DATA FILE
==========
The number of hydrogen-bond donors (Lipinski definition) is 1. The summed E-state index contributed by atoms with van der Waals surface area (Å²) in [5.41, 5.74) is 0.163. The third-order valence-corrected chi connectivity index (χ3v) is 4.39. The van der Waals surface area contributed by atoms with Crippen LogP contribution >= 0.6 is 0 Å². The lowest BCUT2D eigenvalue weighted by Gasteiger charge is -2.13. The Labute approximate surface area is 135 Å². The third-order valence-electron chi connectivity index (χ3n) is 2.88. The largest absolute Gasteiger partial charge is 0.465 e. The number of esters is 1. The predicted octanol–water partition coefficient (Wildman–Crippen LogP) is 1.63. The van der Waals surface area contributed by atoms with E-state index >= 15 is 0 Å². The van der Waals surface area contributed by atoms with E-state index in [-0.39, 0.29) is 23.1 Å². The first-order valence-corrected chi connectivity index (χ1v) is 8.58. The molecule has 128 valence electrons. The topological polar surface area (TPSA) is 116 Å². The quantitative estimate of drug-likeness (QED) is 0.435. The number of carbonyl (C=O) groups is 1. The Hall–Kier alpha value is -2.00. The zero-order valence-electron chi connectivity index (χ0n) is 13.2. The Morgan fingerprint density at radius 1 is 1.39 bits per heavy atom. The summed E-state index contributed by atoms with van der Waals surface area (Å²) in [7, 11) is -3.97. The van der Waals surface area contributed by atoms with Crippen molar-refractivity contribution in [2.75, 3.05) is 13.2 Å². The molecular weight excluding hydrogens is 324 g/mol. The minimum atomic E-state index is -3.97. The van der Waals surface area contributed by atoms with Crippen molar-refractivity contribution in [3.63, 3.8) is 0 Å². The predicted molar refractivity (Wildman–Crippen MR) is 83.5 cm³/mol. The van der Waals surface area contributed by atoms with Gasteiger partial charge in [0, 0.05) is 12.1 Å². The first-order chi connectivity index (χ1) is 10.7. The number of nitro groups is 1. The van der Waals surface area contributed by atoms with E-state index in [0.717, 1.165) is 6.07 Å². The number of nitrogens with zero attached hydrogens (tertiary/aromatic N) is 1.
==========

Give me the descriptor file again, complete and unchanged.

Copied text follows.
The number of hydrogen-bond donors (Lipinski definition) is 1. The summed E-state index contributed by atoms with van der Waals surface area (Å²) in [5.41, 5.74) is 0.163. The third-order valence-corrected chi connectivity index (χ3v) is 4.39. The van der Waals surface area contributed by atoms with Crippen LogP contribution >= 0.6 is 0 Å². The lowest BCUT2D eigenvalue weighted by Gasteiger charge is -2.13. The Labute approximate surface area is 135 Å². The third-order valence-electron chi connectivity index (χ3n) is 2.88. The largest absolute Gasteiger partial charge is 0.465 e. The number of esters is 1. The predicted octanol–water partition coefficient (Wildman–Crippen LogP) is 1.63. The van der Waals surface area contributed by atoms with E-state index >= 15 is 0 Å². The van der Waals surface area contributed by atoms with E-state index in [-0.39, 0.29) is 23.1 Å². The first-order valence-corrected chi connectivity index (χ1v) is 8.58. The molecule has 128 valence electrons. The topological polar surface area (TPSA) is 116 Å². The quantitative estimate of drug-likeness (QED) is 0.435. The number of carbonyl (C=O) groups is 1. The Hall–Kier alpha value is -2.00. The zero-order valence-electron chi connectivity index (χ0n) is 13.2. The Morgan fingerprint density at radius 1 is 1.39 bits per heavy atom. The summed E-state index contributed by atoms with van der Waals surface area (Å²) in [7, 11) is -3.97. The van der Waals surface area contributed by atoms with Crippen molar-refractivity contribution in [2.75, 3.05) is 13.2 Å². The molecular weight excluding hydrogens is 324 g/mol. The minimum atomic E-state index is -3.97. The van der Waals surface area contributed by atoms with Crippen molar-refractivity contribution in [3.63, 3.8) is 0 Å². The predicted molar refractivity (Wildman–Crippen MR) is 83.5 cm³/mol. The van der Waals surface area contributed by atoms with Gasteiger partial charge in [0, 0.05) is 12.1 Å². The first-order chi connectivity index (χ1) is 10.7. The number of nitro groups is 1. The van der Waals surface area contributed by atoms with E-state index in [0.717, 1.165) is 6.07 Å². The number of nitrogens with zero attached hydrogens (tertiary/aromatic N) is 1.